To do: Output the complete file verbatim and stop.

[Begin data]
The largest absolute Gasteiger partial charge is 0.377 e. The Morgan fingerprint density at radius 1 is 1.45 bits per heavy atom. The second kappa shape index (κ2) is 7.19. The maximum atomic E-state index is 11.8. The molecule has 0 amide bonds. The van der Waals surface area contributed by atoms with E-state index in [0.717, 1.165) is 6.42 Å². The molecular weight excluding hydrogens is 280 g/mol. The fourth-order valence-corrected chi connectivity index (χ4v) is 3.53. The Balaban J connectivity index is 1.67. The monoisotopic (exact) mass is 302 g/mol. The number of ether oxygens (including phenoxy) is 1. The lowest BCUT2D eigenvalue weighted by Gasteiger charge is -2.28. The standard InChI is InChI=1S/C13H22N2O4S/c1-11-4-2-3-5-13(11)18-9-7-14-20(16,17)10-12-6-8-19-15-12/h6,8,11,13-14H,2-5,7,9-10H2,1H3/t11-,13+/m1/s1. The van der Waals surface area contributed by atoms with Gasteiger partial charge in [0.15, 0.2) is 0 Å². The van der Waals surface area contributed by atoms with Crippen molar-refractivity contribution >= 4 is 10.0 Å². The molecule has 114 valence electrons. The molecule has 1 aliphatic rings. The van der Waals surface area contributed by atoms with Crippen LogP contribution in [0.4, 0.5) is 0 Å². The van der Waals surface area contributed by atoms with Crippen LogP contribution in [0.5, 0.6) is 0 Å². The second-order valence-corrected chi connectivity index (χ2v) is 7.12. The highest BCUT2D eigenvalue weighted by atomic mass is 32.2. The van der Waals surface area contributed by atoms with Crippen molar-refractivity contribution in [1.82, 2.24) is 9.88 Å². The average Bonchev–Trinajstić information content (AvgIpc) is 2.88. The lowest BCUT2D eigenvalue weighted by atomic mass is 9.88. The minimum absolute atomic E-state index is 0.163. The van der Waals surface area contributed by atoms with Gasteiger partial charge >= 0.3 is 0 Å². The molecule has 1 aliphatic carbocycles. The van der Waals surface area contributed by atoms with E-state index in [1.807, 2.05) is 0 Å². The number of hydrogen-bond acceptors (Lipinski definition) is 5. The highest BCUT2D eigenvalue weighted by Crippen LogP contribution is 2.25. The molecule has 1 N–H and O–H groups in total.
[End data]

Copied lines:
The largest absolute Gasteiger partial charge is 0.377 e. The Morgan fingerprint density at radius 1 is 1.45 bits per heavy atom. The second kappa shape index (κ2) is 7.19. The maximum atomic E-state index is 11.8. The molecule has 0 amide bonds. The van der Waals surface area contributed by atoms with E-state index in [0.717, 1.165) is 6.42 Å². The molecular weight excluding hydrogens is 280 g/mol. The fourth-order valence-corrected chi connectivity index (χ4v) is 3.53. The Balaban J connectivity index is 1.67. The monoisotopic (exact) mass is 302 g/mol. The number of ether oxygens (including phenoxy) is 1. The lowest BCUT2D eigenvalue weighted by Gasteiger charge is -2.28. The standard InChI is InChI=1S/C13H22N2O4S/c1-11-4-2-3-5-13(11)18-9-7-14-20(16,17)10-12-6-8-19-15-12/h6,8,11,13-14H,2-5,7,9-10H2,1H3/t11-,13+/m1/s1. The van der Waals surface area contributed by atoms with Gasteiger partial charge in [0.15, 0.2) is 0 Å². The van der Waals surface area contributed by atoms with Crippen molar-refractivity contribution >= 4 is 10.0 Å². The molecule has 114 valence electrons. The molecule has 1 aliphatic rings. The van der Waals surface area contributed by atoms with Crippen LogP contribution in [0.4, 0.5) is 0 Å². The van der Waals surface area contributed by atoms with Crippen LogP contribution in [0.5, 0.6) is 0 Å². The second-order valence-corrected chi connectivity index (χ2v) is 7.12. The highest BCUT2D eigenvalue weighted by atomic mass is 32.2. The van der Waals surface area contributed by atoms with Crippen molar-refractivity contribution in [1.82, 2.24) is 9.88 Å². The average Bonchev–Trinajstić information content (AvgIpc) is 2.88. The lowest BCUT2D eigenvalue weighted by atomic mass is 9.88. The minimum absolute atomic E-state index is 0.163. The van der Waals surface area contributed by atoms with Gasteiger partial charge >= 0.3 is 0 Å². The molecule has 1 aliphatic carbocycles. The van der Waals surface area contributed by atoms with E-state index in [1.807, 2.05) is 0 Å². The number of hydrogen-bond acceptors (Lipinski definition) is 5. The highest BCUT2D eigenvalue weighted by Crippen LogP contribution is 2.25. The molecule has 1 N–H and O–H groups in total.